Increasing residents' sense of responsibility can also be pursued by embracing the concept that the faculty "checks" the resident for accuracy of each case assigned from start to finish. With the aid of information technology and the use of template reporting (practice guidelines and checklists) the resident is now able to enter complete diagnoses (with remarkable efficiency and time savings) on each case to be critiqued and corrected when necessary by the supervising faculty (17) (eg, http://adasp.org/Checklists/ checklists.htm, http://www.cap.org/apps/cap.portal?. nfpb = true&_pageLabel = reference; accessed May 11, 2009) This concept also provides immediate feedback to the resident regarding specific difficulties and inaccuracies in the process of issuing a completed final diagnosis.
This gap in preparedness to practice independently has resulted in the perception that fellowships are mandatory for adequate training in AP. Yet, trainees completing ACGME-accredited fellowships with supervision regulations may still remain underprepared for the real world of practice, largely because many fellowships do not allow the fellow to act with full independence; accredited fellowships are funded through the institutional funding derived from Centers for Medicaid and Medicare Services, which may not allow unsupervised sign-out. Some programs have attempted to bridge the gap by offering fellowships at essentially a junior faculty level, relying on departmental funding (typically from practice revenues) independent of resident funds. This option may provide a very effective transition to practice but may be undesirable for the trainee because such fellowships do not prepare the trainee for a subspecialty certification.
Anecdotal evidence as well as survey data indicate that some trainees lack personal skills needed to be successful in practice. Among these skills, time and workload management are critical. The daily routine of the pathologist is seldom restricted to a single task. Although the pathologist may be on sign-out for the day, the questions or issues brought forward by clinicians, laboratory staff, the business manager, or administration must be resolved. Learning to prioritize effectively is necessary to successfully manage multiple demands.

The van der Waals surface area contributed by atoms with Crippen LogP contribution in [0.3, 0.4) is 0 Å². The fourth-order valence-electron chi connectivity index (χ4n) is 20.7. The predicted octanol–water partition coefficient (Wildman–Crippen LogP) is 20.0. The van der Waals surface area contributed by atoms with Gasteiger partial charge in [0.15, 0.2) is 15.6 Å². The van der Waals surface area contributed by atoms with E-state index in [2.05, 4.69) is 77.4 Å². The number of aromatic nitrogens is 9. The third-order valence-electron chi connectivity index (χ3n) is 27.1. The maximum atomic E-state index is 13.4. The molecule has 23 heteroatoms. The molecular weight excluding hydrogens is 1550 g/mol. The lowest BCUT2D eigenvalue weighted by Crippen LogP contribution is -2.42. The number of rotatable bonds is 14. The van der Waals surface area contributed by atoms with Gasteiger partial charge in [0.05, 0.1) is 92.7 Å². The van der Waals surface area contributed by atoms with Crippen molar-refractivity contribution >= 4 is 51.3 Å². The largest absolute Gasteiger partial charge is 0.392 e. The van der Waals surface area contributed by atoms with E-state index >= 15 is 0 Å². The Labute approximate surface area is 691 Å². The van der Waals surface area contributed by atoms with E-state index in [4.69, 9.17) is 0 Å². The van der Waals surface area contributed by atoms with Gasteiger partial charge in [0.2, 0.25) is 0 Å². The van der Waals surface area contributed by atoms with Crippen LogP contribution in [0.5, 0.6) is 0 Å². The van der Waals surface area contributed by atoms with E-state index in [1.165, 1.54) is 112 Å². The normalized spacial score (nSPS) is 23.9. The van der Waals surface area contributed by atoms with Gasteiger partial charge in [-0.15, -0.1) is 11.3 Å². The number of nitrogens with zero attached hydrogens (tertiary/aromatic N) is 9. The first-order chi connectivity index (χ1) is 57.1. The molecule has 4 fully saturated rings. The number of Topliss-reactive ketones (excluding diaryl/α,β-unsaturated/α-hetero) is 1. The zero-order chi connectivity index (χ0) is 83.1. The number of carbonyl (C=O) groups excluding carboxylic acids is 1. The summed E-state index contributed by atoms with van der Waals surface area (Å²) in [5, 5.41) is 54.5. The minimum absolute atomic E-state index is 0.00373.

Strategies to improve personal skill development could include specific skills training sessions for identified deficiencies, more active screening of medical school and residency candidates prior to selection, and structuring of training opportunities to emphasize the personal skills of time/workload management (by creating multiple assignment rotations) and communication (by emphasizing communication opportunities and providing timely and constructive feedback). However, structuring individualized programs for residents in need of remediation falls squarely on the already often overworked residency program director.
There is a clearly identified gap in areas involving laboratory management. (1-3) Newly trained pathologists should have basic understanding of the medical director role of the pathologist in the laboratory. Necessary skills include strategic planning, budgeting, and management operations of the laboratory; personnel management issues; practice management issues such as coding, billing, collecting, and contract negotiations; the pathologists' role in the medical staff and medical community; and interacting with hospital or health care system administrators. There is general agreement that the pathologist entering practice has inadequate knowledge and virtually no experience or skill in these areas. The ideal training program includes a preparatory didactic course and an experiential rotation as a "laboratory director" involving graduated experience from shadowing to longitudinal decision making.